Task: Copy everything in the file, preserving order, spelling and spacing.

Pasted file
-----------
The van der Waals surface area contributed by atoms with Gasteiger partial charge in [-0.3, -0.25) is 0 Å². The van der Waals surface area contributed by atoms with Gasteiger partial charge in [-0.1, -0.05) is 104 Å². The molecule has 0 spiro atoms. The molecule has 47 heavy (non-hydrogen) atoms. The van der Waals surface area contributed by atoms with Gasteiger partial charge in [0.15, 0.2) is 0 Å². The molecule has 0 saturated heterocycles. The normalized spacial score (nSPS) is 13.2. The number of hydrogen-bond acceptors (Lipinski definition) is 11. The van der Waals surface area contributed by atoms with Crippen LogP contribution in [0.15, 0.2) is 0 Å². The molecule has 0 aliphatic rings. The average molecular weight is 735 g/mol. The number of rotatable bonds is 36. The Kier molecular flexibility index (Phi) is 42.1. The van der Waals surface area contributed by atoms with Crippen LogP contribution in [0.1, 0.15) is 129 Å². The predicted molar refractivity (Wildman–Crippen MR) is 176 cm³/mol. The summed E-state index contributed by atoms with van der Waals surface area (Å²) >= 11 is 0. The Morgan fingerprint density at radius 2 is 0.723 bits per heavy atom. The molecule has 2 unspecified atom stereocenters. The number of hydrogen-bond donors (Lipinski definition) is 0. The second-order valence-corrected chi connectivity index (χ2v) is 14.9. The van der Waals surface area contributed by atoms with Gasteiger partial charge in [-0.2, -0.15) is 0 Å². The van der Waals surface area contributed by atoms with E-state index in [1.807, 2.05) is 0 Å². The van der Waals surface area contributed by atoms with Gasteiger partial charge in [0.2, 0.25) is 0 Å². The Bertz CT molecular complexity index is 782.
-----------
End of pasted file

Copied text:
The van der Waals surface area contributed by atoms with Gasteiger partial charge in [-0.3, -0.25) is 0 Å². The van der Waals surface area contributed by atoms with Gasteiger partial charge in [-0.1, -0.05) is 104 Å². The molecule has 0 spiro atoms. The molecule has 47 heavy (non-hydrogen) atoms. The van der Waals surface area contributed by atoms with Gasteiger partial charge in [0.15, 0.2) is 0 Å². The molecule has 0 saturated heterocycles. The normalized spacial score (nSPS) is 13.2. The number of hydrogen-bond acceptors (Lipinski definition) is 11. The van der Waals surface area contributed by atoms with Crippen LogP contribution in [0.15, 0.2) is 0 Å². The molecule has 0 aliphatic rings. The average molecular weight is 735 g/mol. The number of rotatable bonds is 36. The Kier molecular flexibility index (Phi) is 42.1. The van der Waals surface area contributed by atoms with Crippen LogP contribution in [0.1, 0.15) is 129 Å². The predicted molar refractivity (Wildman–Crippen MR) is 176 cm³/mol. The summed E-state index contributed by atoms with van der Waals surface area (Å²) >= 11 is 0. The Morgan fingerprint density at radius 2 is 0.723 bits per heavy atom. The molecule has 2 unspecified atom stereocenters. The number of hydrogen-bond donors (Lipinski definition) is 0. The second-order valence-corrected chi connectivity index (χ2v) is 14.9. The van der Waals surface area contributed by atoms with Gasteiger partial charge in [-0.2, -0.15) is 0 Å². The van der Waals surface area contributed by atoms with E-state index in [1.807, 2.05) is 0 Å². The van der Waals surface area contributed by atoms with Gasteiger partial charge in [0.2, 0.25) is 0 Å². The Bertz CT molecular complexity index is 782.